From UPSC perspective, the following things are important :
Prelims level : 10th Schedule
Mains level : Anti-defection Law
- The Supreme Court has stayed proceedings initiated by Tamil Nadu Assembly Speaker for disqualification of some MLAs for “anti-party activities”.
Anti Defection Law
- The anti-defection law was passed by parliament in 1985.
- The 52nd amendment to the Constitution added the Tenth Schedule which laid down the process by which legislators may be disqualified on grounds of defection.
Who stands as Defected?
- A Member of Parliament or state legislature was deemed to have defected if he either voluntarily resigned from his party or disobeyed the directives of the party leadership on a vote.
- A member who votes, or does not vote in the legislature, contrary to the directions of his political party. However, if the member has taken prior permission, or is condoned by the party within 15 days from such voting or abstention, the member shall not be disqualified.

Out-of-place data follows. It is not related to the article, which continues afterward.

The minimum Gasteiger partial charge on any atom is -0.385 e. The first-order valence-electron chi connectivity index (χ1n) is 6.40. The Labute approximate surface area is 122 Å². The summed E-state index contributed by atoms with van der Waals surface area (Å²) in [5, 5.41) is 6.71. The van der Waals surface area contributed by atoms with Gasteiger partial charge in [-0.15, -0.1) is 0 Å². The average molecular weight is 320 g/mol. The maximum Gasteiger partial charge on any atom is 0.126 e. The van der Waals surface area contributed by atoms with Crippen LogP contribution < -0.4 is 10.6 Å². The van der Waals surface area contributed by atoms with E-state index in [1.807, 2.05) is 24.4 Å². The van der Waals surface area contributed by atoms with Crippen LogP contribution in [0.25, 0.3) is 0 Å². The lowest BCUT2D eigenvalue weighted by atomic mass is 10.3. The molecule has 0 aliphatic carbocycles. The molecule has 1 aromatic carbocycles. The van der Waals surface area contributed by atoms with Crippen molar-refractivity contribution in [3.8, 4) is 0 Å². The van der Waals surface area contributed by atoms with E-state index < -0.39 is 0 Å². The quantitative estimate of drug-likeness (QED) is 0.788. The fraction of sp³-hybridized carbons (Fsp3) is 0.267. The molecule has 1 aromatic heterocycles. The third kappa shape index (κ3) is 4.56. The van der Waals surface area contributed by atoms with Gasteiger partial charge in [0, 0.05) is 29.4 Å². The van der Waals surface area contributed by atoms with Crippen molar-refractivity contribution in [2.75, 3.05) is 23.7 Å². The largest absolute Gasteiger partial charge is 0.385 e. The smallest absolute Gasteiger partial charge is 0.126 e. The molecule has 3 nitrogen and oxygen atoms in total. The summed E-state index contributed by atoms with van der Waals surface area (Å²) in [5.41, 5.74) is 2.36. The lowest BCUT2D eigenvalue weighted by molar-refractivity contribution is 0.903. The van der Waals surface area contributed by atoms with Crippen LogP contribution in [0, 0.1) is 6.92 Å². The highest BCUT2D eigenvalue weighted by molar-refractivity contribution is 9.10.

- Independent members would be disqualified if they joined a political party.
- Nominated members who were not members of a party could choose to join a party within six months; after that period, they were treated as a party member or independent member.
- Any person elected as speaker or chairman could resign from his party, and rejoin the party if he demitted that post.
- A party could be merged into another if at least two-thirds of its party legislators voted for the merger (Initially it was one third 91st amendment act made it two third).
- The law initially permitted splitting of parties, but that has now been outlawed.